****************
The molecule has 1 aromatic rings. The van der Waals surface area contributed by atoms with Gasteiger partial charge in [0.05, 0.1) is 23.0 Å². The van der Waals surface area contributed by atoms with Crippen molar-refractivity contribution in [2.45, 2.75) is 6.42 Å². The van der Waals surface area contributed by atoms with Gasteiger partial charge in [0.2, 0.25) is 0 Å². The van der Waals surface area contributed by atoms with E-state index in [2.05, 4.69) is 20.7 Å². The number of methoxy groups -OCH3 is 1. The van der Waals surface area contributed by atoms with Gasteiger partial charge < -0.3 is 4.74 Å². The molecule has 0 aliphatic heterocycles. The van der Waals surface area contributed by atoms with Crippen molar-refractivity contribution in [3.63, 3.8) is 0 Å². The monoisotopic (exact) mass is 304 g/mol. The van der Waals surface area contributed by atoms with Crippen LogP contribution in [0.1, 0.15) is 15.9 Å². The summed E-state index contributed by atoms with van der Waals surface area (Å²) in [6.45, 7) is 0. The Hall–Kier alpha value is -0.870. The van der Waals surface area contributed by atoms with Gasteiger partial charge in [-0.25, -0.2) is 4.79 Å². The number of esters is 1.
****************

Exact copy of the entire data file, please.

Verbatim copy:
The molecule has 1 aromatic rings. The van der Waals surface area contributed by atoms with Gasteiger partial charge in [0.05, 0.1) is 23.0 Å². The van der Waals surface area contributed by atoms with Crippen molar-refractivity contribution in [2.45, 2.75) is 6.42 Å². The van der Waals surface area contributed by atoms with Gasteiger partial charge in [0.2, 0.25) is 0 Å². The van der Waals surface area contributed by atoms with E-state index in [2.05, 4.69) is 20.7 Å². The number of methoxy groups -OCH3 is 1. The van der Waals surface area contributed by atoms with Gasteiger partial charge < -0.3 is 4.74 Å². The molecule has 0 aliphatic heterocycles. The van der Waals surface area contributed by atoms with Crippen molar-refractivity contribution in [3.63, 3.8) is 0 Å². The monoisotopic (exact) mass is 304 g/mol. The van der Waals surface area contributed by atoms with Crippen LogP contribution in [0.1, 0.15) is 15.9 Å². The summed E-state index contributed by atoms with van der Waals surface area (Å²) in [6.45, 7) is 0. The Hall–Kier alpha value is -0.870. The van der Waals surface area contributed by atoms with Gasteiger partial charge in [-0.25, -0.2) is 4.79 Å². The number of esters is 1.